Juan Hernandez won two on Sunday and easily won the riding title at 49 victories, 22 more than Umberto Rispoli, who rode the turf course so good day after day. Ramon Vasquez very quietly finished third with 24 victories which was only three behind Rispoli. Iím sure that J.J. is glad that Flavien Prat went back east to ride. Prat came out here for the Pacific Classic to ride Flightline and won four on that day. Then he stayed for the weekend because New York was having a one week break following the closing of Saratoga. He won three on Friday, three more on Saturday, and then two on Sunday to give 12 for the meet and he tied for ninth in the standings and only rode four days. Hector Berrios, a newcomer from Gulfstream, finished 4th with 18 wins and rode the turf course almost as good as Rispoli. I donít know if heís going to stick around or head back east. The training title went down to the final race on the program Sunday. Going into the final day, Phil DíAmato had 19 wins, Bob Baffert had 18, and Peter Miller and Doug OíNeill both had 17. By some strange coincidence, all four trainers had 7 horses in the entries for Sunday. Out of those 28 horses, they had only one win, and that was with Baffert and Cave Rock in the Futurity. So, Baffert and DíAmato tied for the title with 19 each. We mentioned last week that Dean Pedersen had 8 winners at the meet from just 12 starters. Then two trainers from Northern California also had outstanding meets. Jonathan Wong finished 7th in the standings with 13 wins and Andy Mathis finished tied for 8th with 12 wins. Mathis had the highest win percentage of any trainer in the top 15 at 29%.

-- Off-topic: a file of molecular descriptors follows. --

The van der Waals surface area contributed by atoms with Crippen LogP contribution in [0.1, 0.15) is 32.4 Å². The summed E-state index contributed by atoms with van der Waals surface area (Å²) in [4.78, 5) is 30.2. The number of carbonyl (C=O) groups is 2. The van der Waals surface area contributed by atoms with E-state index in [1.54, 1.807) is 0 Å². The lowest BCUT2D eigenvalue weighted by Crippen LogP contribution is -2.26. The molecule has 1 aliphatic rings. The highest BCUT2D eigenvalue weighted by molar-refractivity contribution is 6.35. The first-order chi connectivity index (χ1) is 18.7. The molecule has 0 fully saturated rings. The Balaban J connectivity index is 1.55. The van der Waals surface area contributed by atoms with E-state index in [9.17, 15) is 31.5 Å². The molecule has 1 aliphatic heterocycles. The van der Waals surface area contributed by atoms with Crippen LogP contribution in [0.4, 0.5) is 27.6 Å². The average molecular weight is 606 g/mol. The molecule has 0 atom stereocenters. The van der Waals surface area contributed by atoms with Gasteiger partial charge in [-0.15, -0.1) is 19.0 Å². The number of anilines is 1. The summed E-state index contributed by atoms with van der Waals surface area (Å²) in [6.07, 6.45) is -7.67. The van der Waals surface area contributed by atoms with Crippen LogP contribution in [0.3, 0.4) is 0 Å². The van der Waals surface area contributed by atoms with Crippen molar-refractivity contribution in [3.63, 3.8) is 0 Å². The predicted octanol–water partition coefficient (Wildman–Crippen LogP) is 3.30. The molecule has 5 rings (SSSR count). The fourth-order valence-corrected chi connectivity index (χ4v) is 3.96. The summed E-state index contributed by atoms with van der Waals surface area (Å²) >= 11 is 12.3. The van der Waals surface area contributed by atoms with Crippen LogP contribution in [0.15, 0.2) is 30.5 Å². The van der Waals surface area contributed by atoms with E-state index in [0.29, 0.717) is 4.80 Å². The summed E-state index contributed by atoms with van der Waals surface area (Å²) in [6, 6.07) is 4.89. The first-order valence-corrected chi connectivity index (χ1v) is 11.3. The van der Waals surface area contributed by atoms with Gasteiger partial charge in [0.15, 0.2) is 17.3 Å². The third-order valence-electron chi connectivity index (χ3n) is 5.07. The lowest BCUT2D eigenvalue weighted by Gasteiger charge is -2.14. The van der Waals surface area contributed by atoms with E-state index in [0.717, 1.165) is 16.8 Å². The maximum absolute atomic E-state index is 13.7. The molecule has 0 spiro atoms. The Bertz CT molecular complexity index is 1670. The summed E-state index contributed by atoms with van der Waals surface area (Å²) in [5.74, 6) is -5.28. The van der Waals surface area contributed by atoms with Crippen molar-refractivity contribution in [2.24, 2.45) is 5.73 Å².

Thank you for taking the time to read our News and Notes for the Del Mar meet. We are off until Sept. 30 when Santa Anita opens their doors for their six week fall meet. As Jonathan Hardoon of the Ragozin sheets would so often say, ďstay well and be safeĒ.

By Rod Young (Turfdom)